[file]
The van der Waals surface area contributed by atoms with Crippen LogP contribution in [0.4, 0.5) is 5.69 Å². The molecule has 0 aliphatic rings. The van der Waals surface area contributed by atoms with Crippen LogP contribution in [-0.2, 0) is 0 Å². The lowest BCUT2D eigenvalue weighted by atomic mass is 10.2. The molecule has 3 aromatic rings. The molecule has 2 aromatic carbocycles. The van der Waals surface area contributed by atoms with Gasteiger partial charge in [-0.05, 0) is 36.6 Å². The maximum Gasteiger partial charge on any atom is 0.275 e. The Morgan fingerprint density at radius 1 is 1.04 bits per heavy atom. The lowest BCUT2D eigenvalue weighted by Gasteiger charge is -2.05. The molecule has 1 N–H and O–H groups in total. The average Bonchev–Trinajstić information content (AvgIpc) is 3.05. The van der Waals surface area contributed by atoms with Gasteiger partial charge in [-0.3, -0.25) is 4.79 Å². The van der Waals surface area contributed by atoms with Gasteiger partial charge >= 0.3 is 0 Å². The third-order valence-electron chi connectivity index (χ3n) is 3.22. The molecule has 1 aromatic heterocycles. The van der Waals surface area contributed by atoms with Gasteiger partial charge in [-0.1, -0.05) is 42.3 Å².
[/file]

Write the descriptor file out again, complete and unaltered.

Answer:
The van der Waals surface area contributed by atoms with Crippen LogP contribution in [0.4, 0.5) is 5.69 Å². The molecule has 0 aliphatic rings. The van der Waals surface area contributed by atoms with Crippen LogP contribution in [-0.2, 0) is 0 Å². The lowest BCUT2D eigenvalue weighted by atomic mass is 10.2. The molecule has 3 aromatic rings. The molecule has 2 aromatic carbocycles. The van der Waals surface area contributed by atoms with Gasteiger partial charge in [-0.05, 0) is 36.6 Å². The maximum Gasteiger partial charge on any atom is 0.275 e. The Morgan fingerprint density at radius 1 is 1.04 bits per heavy atom. The lowest BCUT2D eigenvalue weighted by Gasteiger charge is -2.05. The molecule has 1 N–H and O–H groups in total. The average Bonchev–Trinajstić information content (AvgIpc) is 3.05. The van der Waals surface area contributed by atoms with Gasteiger partial charge in [-0.3, -0.25) is 4.79 Å². The van der Waals surface area contributed by atoms with Gasteiger partial charge >= 0.3 is 0 Å². The third-order valence-electron chi connectivity index (χ3n) is 3.22. The molecule has 1 aromatic heterocycles. The van der Waals surface area contributed by atoms with Gasteiger partial charge in [-0.1, -0.05) is 42.3 Å².